Ten Copyright Myths That Can Hurt You
by NoD Staff | July 27, 2007
1. “You don’t have to put copyright notices on your work anymore.”
This myth arose because of the amendments to the Copyright law after the US became a member of the Berne Convention, the international copyright treaty. In Berne countries, copyright notices are not required. When a country becomes a member of the Berne Convention, it may not require notices as a condition of copyright ownership, and as of 1992, the US does not either. HOWEVER, this does not mean that you should leave copyright notices off your work. If you do, it will not damage your claim to your copyright or allow it to fall into the public domain. But, it will allow an infringer to claim that he or she was an innocent infringer and eliminate any damages you may have as a result of the infringement.
2. “If a client hires me to do design work it is automatically work-for-hire”
Prior to 1991, freelancers had a difficult time showing that work that they were hired to do belonged to them. There was a presumption that freelance work was mostly work-for-hire, which means the copyright is owned by the employer. In 1991, however, the Supreme Court in the Feist case changed that presumption, and now freelance work is presumed NOT to be work-for-hire, unless there is an agreement in writing which says that it is.
3. “A Client who buys design work from me can do whatever she wants with it”
As the creator of a design or artwork or photography, you own the copyright in that work unless you transfer it in writing. That means YOU control the right the reproduce it, to change it and make new works out of it, to use it in a different media form—not the client. Clients often believe that buying “work” means buying “rights”. It doesn’t.
4. “All I have to do to protect my copyright rights is mail myself a copy of my work”
I don’t go anywhere where someone doesn’t tell me, “I don’t have to worry about registering my copyright, I mailed myself a copy”. Mailing yourself a copy of your work does not protect your copyright, it does not take the place of registration and it should not give you piece of mind. It does nothing for you except allow you to prove the date that it was mailed—which is not a very useful piece of evidence. And it costs 41¢. Don’t do it. Register your copyright on a VA form available at copyright.gov.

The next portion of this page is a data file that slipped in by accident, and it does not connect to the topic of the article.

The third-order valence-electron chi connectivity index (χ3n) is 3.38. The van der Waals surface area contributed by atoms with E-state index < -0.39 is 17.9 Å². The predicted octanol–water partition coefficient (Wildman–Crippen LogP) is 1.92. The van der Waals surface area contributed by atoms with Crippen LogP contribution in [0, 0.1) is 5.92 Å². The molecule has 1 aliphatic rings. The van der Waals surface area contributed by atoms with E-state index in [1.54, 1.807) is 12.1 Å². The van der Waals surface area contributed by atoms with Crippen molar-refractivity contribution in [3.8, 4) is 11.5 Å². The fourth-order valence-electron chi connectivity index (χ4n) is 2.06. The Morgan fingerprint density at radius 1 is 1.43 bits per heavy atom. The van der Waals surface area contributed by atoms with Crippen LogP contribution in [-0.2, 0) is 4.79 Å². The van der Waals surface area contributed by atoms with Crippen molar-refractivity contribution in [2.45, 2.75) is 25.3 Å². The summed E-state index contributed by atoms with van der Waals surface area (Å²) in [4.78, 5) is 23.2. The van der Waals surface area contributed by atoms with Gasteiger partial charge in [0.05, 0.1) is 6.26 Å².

5. “Everything on the Internet is public domain”
The issue of how to protect copyrights in cyperspace is a fascinating and difficult one. But it is not true that you can freely use anything you find online. The cases have now made it clear that the opposite is true. The courts have consistently held that even though it’s easier to copy things online, if the copying is unauthorized it is still copying, and still copyright infringement.
6. “If I change someone’s design just a little but, I can use it with no problem”
If you want to copy someone else’s work, you’d better change it a lot if you want to avoid copyright problems. The standard for determining whether something constitutes infringement is whether the copy is substantially similar to the original. If someone’s design is in blue and you change it to orange, or if a figure is on the right and you change it to the left, it is still likely to be found to be substantially similar and constitute infringement.
7. “A Copyright license must be in writing”
An exclusive license must be in writing. But, a non-exclusive license can be transferred orally.
8. “The client automatically owns the digital files”
The client only owns the files if you agree to sell or transfer them to him. What he owns is the right to use what is in the files for a limited, specified purpose. If he wants the files and the rights to make changes to it, the price should be higher.
9. “You don’t need permission to use artwork you have created in your own portfolio”
In the past, there was some consensus that portfolio use was fair use of the work. But that is no longer true. If you are an employee, you need permission from your employer to use your own work in a portfolio. If you transferred all rights to a client, you need their permission to use your work in a portfolio.
10. “If someone copies my work, my damages might be so low that it is not worth doing anything about”
The copyright law has built into it a solution to the problem of minimal damages, or damages that are difficult to prove. They are called statutory damages. These are damages that you do not have to prove, which the law says you are entitled to if you prove copyright infringement. They range from $750-$40,000 per infringement and they are available if you register your copyright within three months of publication—or making it public. While copyright litigation is long, expensive and frustrating, and not to be undertaken lightly, very often it is worth it.
This post was authored by NoD staff. Notes on Design is a design industry blog sponsored by Sessions College for Professional Design.
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